FPA: A Safe and Simple Test Tube for Microgravity Science

The Fluid Processing Apparatus (FPA) is a fully-enclosed test tube allowing for controlled and sequential mixing of two to four fluids in microgravity while meeting NASA safety standards for containment. A total of 6.5 mL of fluid is contained inside the FPA's glass barrel. The individual fluid volumes are isolated from each other by an impassable rubber septum. A bypass built into the glass barrel allows fluid to mix in between adjacent chambers as the plunger mechanism pushes the septum forward.

The default FPA configuration provides limited gas exchange and can be upgraded with gas permeable membranes to further improve performance for experiments with moderate metabolic requirements.

A typical FPA life sciences experiment includes three fluid volumes as follows:

  • Inoculant Volume: A small volume of stabilized and dormant microorganisms
  • Media Volume: A larger volume of growth media. Once the experiment is activated on-orbit, the inoculant volume is mixed with the media volume to initiate microorganism growth.
  • Fixation Volume: A small volume of fixation chemicals that halts microorganism growth and preserves the sample for ground analysis. Prior to return to Earth, the fixation volume is mixed into the sample to terminate the experiment.

Once the terminated experiment is returned to Earth, BioServe performs all deintegration tasks required to hand over the final samples for analysis.

FPA Research Applications

  • Microorganisms
  • Mammalian cells and tissues
  • Viruses and bacteria
  • Protein crystal growth
  • Biomaterials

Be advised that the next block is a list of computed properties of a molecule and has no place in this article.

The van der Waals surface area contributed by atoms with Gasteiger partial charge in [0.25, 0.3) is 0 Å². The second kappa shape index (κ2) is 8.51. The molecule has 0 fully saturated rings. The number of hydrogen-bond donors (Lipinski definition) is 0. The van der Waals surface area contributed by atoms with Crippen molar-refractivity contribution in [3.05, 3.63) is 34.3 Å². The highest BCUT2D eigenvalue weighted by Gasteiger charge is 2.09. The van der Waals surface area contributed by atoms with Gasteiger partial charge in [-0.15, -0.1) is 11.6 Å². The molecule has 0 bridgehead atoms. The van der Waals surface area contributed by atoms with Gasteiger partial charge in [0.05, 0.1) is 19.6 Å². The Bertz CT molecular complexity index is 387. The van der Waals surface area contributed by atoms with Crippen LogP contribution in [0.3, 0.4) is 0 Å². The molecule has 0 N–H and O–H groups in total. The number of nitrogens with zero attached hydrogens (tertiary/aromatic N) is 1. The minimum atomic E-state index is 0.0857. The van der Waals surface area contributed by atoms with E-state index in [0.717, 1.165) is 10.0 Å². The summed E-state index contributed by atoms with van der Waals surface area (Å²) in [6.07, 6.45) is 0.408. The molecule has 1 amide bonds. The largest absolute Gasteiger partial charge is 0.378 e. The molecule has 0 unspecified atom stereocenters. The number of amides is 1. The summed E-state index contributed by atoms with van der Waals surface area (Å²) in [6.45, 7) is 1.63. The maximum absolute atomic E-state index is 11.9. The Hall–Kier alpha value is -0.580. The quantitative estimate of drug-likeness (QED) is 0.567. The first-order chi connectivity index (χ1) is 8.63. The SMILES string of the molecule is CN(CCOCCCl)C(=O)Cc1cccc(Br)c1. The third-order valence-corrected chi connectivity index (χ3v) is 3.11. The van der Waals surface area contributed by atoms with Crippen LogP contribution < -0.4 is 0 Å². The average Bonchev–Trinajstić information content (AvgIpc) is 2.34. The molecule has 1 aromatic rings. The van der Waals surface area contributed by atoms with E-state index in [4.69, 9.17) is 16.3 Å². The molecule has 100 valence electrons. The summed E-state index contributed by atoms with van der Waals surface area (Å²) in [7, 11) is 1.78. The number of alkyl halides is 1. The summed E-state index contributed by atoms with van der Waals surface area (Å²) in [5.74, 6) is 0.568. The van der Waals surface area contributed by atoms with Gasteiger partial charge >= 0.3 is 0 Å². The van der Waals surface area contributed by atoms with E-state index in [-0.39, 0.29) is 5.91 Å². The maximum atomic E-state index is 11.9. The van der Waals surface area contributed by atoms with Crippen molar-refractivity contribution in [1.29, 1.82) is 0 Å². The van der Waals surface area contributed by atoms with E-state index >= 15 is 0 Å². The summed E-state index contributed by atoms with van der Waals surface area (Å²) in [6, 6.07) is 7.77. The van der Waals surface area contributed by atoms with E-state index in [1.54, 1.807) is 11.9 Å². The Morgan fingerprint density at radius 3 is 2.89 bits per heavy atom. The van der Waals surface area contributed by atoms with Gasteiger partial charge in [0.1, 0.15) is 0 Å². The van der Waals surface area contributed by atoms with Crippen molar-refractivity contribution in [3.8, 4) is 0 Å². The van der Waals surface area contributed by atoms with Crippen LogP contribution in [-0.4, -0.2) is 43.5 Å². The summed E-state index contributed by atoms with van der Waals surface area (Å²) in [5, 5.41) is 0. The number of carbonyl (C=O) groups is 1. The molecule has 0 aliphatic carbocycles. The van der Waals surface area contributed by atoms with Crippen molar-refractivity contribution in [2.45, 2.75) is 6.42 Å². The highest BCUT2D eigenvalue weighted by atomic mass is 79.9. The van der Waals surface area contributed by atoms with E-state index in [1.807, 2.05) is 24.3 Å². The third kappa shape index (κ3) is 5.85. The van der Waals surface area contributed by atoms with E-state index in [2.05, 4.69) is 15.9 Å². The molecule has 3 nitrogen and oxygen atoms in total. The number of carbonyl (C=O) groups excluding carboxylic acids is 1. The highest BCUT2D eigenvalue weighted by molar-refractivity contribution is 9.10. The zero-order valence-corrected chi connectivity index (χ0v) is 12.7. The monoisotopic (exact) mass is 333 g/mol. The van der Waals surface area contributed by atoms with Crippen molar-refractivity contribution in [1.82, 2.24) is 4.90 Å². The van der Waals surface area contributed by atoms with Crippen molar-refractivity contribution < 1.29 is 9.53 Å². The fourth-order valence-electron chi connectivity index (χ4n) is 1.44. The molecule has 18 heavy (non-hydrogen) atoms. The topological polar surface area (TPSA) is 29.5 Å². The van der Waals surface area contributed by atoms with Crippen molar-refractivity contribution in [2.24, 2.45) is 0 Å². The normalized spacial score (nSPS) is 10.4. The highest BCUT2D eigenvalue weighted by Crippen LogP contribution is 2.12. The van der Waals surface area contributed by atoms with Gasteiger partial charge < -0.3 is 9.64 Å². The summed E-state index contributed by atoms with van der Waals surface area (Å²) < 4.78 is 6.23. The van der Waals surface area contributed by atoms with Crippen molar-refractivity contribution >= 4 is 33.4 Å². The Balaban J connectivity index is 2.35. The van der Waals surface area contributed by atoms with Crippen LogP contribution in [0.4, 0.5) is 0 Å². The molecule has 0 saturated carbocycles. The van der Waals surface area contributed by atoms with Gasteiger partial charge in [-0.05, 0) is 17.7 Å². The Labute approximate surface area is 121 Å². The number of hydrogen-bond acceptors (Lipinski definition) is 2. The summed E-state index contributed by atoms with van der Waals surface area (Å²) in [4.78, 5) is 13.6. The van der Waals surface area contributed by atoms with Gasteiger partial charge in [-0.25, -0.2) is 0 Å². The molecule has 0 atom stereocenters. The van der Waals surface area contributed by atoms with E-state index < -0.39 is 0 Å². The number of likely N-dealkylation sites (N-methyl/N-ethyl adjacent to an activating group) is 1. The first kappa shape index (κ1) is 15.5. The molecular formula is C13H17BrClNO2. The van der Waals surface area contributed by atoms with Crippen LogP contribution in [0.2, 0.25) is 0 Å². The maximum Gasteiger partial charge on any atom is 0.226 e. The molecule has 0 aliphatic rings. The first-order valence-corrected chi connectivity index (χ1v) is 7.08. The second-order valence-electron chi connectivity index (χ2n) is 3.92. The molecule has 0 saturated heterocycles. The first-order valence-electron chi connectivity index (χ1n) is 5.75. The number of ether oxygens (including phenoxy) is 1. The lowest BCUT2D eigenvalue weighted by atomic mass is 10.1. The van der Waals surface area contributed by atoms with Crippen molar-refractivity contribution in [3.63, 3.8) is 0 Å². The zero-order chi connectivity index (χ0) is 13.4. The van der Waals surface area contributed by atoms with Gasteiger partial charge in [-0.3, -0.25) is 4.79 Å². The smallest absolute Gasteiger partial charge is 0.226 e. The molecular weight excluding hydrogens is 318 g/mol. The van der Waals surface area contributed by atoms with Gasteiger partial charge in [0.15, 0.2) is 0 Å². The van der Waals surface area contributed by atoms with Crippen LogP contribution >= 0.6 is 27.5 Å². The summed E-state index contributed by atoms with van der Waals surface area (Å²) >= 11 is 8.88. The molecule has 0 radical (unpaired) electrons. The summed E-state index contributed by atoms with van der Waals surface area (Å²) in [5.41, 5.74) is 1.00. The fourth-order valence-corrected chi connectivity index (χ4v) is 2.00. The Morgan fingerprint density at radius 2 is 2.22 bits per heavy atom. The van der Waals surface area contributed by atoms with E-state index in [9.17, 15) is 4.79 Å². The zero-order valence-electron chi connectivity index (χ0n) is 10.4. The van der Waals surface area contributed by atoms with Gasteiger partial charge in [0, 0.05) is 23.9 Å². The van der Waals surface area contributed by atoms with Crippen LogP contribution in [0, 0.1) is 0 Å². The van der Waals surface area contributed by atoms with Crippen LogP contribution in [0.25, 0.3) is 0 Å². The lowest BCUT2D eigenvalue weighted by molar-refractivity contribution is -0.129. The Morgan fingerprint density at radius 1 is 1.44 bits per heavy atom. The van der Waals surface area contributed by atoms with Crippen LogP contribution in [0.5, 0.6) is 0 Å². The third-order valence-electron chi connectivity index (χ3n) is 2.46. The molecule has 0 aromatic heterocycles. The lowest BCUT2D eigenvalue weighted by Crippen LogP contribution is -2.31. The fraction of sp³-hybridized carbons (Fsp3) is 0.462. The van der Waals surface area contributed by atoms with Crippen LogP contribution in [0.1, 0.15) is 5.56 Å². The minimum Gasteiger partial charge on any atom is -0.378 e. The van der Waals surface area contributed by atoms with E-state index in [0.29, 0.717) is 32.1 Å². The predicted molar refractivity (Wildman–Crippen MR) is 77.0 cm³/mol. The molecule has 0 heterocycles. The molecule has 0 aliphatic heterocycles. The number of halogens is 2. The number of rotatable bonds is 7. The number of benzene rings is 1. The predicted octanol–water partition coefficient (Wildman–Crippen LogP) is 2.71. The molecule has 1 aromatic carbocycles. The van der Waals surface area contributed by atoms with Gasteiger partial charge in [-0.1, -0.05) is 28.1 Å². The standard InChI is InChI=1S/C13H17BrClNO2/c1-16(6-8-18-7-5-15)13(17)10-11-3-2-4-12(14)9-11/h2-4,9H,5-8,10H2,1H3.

• Small plants/seed germination

GAPs: Enabling Large Sample-Size Life Science Investigations with FPAs

FPAs are typically flown in groups of eight packed within a Group Activation Pack (GAP). Each GAP provides a common activation mechanism for the eight FPAs. The most common method employed currently is a manually-actuated hand crank. In the past, motorized GAPs have been used as well to execute automatic activations. All components of the GAP and integral FPAs are autoclavable and the GAP can be charged with a predefined gas composition to support unique experiment requirements.

For GAP experiments requiring temperature control, CGBA can accommodate up to 16 GAPs (for a total of 128 FPAs) and SABL can accommodate up to 18 GAPs (for a total of 144 FPAs).

GAPs have also been flown with non-FPA hardware as an off-the-shelf containment solution for other experiments.


FPAs were first flown on STS-50 in 1992 with the first GAP following in 1993 on STS-54. Since then, thousands of FPAs have been flown supporting more than 35 unique flight experiments. Numerous design upgrades have been made over the years to improve performance and reliability.